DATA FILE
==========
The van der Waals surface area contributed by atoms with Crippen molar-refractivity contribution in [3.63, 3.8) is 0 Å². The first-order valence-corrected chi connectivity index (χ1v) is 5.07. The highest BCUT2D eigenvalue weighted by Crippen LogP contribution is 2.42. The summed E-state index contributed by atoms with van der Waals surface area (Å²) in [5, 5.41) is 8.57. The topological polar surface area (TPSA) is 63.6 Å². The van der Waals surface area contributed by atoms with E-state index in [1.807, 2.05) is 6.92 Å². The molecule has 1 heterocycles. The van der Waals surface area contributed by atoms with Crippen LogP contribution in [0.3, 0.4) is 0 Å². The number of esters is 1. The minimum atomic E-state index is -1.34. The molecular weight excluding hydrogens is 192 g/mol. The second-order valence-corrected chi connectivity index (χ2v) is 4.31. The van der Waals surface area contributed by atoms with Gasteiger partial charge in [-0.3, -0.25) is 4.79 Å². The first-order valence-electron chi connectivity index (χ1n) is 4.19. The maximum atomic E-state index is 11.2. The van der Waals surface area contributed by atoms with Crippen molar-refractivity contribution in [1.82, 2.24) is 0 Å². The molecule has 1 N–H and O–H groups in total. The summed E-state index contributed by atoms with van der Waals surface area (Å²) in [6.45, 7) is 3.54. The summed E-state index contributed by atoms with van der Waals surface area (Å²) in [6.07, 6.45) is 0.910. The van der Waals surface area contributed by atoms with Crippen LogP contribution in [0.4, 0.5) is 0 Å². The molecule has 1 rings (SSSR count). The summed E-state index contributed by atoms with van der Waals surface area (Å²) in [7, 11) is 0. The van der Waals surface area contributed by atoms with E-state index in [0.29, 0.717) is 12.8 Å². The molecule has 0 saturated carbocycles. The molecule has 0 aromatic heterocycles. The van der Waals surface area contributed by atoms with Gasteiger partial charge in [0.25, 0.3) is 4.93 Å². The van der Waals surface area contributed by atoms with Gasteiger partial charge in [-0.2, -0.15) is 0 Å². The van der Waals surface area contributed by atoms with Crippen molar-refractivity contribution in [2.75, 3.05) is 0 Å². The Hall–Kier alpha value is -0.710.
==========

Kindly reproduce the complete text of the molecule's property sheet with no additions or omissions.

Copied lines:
The van der Waals surface area contributed by atoms with Crippen molar-refractivity contribution in [3.63, 3.8) is 0 Å². The first-order valence-corrected chi connectivity index (χ1v) is 5.07. The highest BCUT2D eigenvalue weighted by Crippen LogP contribution is 2.42. The summed E-state index contributed by atoms with van der Waals surface area (Å²) in [5, 5.41) is 8.57. The topological polar surface area (TPSA) is 63.6 Å². The van der Waals surface area contributed by atoms with E-state index in [1.807, 2.05) is 6.92 Å². The molecule has 1 heterocycles. The van der Waals surface area contributed by atoms with Crippen LogP contribution in [0.3, 0.4) is 0 Å². The number of esters is 1. The minimum atomic E-state index is -1.34. The molecular weight excluding hydrogens is 192 g/mol. The second-order valence-corrected chi connectivity index (χ2v) is 4.31. The van der Waals surface area contributed by atoms with Gasteiger partial charge in [-0.3, -0.25) is 4.79 Å². The first-order valence-electron chi connectivity index (χ1n) is 4.19. The maximum atomic E-state index is 11.2. The van der Waals surface area contributed by atoms with Crippen molar-refractivity contribution in [1.82, 2.24) is 0 Å². The molecule has 1 N–H and O–H groups in total. The summed E-state index contributed by atoms with van der Waals surface area (Å²) in [6.45, 7) is 3.54. The summed E-state index contributed by atoms with van der Waals surface area (Å²) in [6.07, 6.45) is 0.910. The van der Waals surface area contributed by atoms with Crippen LogP contribution in [0.4, 0.5) is 0 Å². The molecule has 1 rings (SSSR count). The summed E-state index contributed by atoms with van der Waals surface area (Å²) in [7, 11) is 0. The van der Waals surface area contributed by atoms with E-state index in [0.29, 0.717) is 12.8 Å². The molecule has 0 saturated carbocycles. The molecule has 0 aromatic heterocycles. The van der Waals surface area contributed by atoms with Gasteiger partial charge in [0.25, 0.3) is 4.93 Å². The van der Waals surface area contributed by atoms with Gasteiger partial charge in [-0.2, -0.15) is 0 Å². The van der Waals surface area contributed by atoms with Crippen molar-refractivity contribution in [2.75, 3.05) is 0 Å². The Hall–Kier alpha value is -0.710.